A cookie is a small text file written to a user’s hard drive that contains an identifying user number. The cookies do not contain any personal information about users. We use the cookie so users do not have to log in every time they use the service and the cookie will automatically expire if you do not visit the Mondaq website (or its affiliate sites) for 12 months. We also use the cookie to personalise a user's experience of the site (for example to show information specific to a user's region). As the Mondaq sites are fully personalised and cookies are essential to its core technology the site will function unpredictably with browsers that do not support cookies - or where cookies are disabled (in these circumstances we advise you to attempt to locate the information you require elsewhere on the web). However if you are concerned about the presence of a Mondaq cookie on your machine you can also choose to expire the cookie immediately (remove it) by selecting the 'Log Off' menu option as the last thing you do when you use the site.

Some of our business partners may use cookies on our site (for example, advertisers). However, we have no access to or control over these cookies and we are not aware of any at present that do so.

Log Files

We use IP addresses to analyse trends, administer the site, track movement, and gather broad demographic information for aggregate use. IP addresses are not linked to personally identifiable information.


This web site contains links to other sites. Please be aware that Mondaq (or its affiliate sites) are not responsible for the privacy practices of such other sites. We encourage our users to be aware when they leave our site and to read the privacy statements of these third party sites. This privacy statement applies solely to information collected by this Web site.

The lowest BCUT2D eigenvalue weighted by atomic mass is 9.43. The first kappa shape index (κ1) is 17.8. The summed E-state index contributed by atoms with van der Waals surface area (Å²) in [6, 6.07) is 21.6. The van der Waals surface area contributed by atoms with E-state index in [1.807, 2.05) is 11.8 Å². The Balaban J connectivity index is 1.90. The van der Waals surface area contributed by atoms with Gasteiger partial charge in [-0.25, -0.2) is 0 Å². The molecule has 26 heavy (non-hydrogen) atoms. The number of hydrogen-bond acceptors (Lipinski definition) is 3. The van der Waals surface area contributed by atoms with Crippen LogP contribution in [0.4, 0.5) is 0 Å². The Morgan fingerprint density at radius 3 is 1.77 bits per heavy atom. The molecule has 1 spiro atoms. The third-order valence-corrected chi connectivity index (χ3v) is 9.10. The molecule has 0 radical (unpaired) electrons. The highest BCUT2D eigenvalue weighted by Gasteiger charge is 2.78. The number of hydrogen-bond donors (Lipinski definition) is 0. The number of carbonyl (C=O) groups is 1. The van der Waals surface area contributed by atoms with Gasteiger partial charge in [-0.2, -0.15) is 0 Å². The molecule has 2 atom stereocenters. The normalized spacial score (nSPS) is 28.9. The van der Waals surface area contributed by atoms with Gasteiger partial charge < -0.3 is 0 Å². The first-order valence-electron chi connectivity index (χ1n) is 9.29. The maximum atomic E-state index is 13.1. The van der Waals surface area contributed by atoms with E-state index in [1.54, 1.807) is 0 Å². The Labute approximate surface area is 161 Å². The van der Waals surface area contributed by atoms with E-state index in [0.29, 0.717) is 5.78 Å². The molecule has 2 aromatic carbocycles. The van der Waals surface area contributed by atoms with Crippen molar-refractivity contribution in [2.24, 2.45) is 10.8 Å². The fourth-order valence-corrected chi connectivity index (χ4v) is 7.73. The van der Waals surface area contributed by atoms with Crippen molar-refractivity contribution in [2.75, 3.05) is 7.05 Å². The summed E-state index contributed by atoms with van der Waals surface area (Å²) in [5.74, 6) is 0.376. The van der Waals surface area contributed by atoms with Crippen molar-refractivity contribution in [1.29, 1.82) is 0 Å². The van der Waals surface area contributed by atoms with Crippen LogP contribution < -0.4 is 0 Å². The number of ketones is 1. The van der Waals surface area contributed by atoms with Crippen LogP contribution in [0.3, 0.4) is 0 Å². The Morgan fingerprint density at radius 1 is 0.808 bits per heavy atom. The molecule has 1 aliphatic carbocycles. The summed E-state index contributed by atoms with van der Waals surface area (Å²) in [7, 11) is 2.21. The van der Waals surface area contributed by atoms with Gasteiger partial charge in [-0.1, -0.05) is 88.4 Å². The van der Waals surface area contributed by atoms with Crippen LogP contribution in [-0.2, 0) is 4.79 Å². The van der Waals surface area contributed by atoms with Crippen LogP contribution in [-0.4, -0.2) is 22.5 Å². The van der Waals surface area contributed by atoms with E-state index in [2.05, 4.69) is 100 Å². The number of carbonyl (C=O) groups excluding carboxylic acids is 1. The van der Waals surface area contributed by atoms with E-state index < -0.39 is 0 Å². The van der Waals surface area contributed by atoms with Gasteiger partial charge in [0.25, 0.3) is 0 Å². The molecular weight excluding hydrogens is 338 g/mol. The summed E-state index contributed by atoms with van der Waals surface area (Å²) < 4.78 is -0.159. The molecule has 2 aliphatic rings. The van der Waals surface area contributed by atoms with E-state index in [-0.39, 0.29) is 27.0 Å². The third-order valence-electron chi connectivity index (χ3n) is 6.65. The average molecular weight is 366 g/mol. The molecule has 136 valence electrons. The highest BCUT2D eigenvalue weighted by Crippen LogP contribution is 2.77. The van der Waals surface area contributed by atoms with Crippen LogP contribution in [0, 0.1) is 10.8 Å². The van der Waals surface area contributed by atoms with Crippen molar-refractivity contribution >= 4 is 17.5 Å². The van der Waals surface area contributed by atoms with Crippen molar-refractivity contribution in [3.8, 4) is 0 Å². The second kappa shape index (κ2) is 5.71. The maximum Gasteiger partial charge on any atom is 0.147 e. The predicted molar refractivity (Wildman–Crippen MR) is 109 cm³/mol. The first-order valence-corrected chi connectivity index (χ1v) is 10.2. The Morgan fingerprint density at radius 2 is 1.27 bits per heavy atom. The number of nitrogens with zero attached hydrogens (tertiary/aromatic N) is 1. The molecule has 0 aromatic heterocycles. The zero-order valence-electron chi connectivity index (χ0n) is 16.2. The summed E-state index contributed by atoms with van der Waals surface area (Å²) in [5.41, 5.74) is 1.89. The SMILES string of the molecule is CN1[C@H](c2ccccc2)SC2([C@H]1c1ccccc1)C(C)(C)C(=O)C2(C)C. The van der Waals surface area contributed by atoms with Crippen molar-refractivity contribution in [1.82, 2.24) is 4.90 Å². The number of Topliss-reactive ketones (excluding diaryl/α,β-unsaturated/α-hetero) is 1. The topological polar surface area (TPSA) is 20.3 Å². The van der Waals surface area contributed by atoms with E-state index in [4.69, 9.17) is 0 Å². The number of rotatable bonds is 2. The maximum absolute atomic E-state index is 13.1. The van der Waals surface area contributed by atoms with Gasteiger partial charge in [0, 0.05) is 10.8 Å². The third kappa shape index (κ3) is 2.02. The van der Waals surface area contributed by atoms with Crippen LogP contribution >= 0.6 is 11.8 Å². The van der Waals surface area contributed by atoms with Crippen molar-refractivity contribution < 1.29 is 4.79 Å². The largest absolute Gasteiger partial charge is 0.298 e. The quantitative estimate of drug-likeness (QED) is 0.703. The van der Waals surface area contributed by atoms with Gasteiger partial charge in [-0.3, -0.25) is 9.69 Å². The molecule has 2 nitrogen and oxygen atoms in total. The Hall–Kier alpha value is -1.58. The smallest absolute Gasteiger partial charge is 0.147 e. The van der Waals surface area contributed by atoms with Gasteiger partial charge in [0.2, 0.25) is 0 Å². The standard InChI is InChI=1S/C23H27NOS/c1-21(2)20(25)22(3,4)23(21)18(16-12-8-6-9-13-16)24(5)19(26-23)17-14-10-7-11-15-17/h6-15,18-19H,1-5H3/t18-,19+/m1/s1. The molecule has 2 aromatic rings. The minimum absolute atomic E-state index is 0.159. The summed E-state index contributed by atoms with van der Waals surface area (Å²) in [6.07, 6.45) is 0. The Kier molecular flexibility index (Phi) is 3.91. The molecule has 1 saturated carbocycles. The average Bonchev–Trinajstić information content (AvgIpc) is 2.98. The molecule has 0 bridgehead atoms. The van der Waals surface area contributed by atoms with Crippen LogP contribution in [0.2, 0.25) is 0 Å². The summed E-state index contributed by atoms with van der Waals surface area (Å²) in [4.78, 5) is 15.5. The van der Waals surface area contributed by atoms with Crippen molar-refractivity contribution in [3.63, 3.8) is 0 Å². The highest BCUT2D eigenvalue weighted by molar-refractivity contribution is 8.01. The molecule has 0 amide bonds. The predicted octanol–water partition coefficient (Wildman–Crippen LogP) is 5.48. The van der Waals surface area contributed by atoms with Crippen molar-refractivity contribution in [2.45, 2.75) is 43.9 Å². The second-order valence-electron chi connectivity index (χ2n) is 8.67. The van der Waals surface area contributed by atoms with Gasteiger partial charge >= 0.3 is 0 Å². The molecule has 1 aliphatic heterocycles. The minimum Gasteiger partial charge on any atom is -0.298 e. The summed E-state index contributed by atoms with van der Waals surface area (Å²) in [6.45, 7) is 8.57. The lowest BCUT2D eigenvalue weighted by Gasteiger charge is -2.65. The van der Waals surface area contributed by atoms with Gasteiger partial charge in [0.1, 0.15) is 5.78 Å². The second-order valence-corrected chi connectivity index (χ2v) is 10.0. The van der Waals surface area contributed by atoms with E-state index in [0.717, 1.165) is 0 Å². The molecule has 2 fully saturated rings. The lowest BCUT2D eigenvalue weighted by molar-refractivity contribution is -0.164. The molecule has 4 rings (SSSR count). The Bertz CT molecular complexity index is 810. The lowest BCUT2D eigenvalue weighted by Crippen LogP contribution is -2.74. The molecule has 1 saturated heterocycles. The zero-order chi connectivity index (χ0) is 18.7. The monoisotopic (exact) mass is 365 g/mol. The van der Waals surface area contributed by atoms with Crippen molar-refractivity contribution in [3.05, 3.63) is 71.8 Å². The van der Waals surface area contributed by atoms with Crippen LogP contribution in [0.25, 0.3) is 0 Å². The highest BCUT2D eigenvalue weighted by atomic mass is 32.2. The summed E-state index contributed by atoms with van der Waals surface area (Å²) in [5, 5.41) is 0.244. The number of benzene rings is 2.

Surveys & Contests

From time-to-time our site requests information from users via surveys or contests. Participation in these surveys or contests is completely voluntary and the user therefore has a choice whether or not to disclose any information requested. Information requested may include contact information (such as name and delivery address), and demographic information (such as postcode, age level). Contact information will be used to notify the winners and award prizes. Survey information will be used for purposes of monitoring or improving the functionality of the site.


If a user elects to use our referral service for informing a friend about our site, we ask them for the friend’s name and email address. Mondaq stores this information and may contact the friend to invite them to register with Mondaq, but they will not be contacted more than once. The friend may contact Mondaq to request the removal of this information from our database.


This website takes every reasonable precaution to protect our users’ information. When users submit sensitive information via the website, your information is protected using firewalls and other security technology. If you have any questions about the security at our website, you can send an email to

Correcting/Updating Personal Information

If a user’s personally identifiable information changes (such as postcode), or if a user no longer desires our service, we will endeavour to provide a way to correct, update or remove that user’s personal data provided to us. This can usually be done at the “Your Profile” page or by sending an email to

Notification of Changes

If we decide to change our Terms & Conditions or Privacy Policy, we will post those changes on our site so our users are always aware of what information we collect, how we use it, and under what circumstances, if any, we disclose it. If at any point we decide to use personally identifiable information in a manner different from that stated at the time it was collected, we will notify users by way of an email. Users will have a choice as to whether or not we use their information in this different manner. We will use information in accordance with the privacy policy under which the information was collected.

How to contact Mondaq

You can contact us with comments or queries at

If for some reason you believe Mondaq Ltd. has not adhered to these principles, please notify us by e-mail at and we will use commercially reasonable efforts to determine and correct the problem promptly.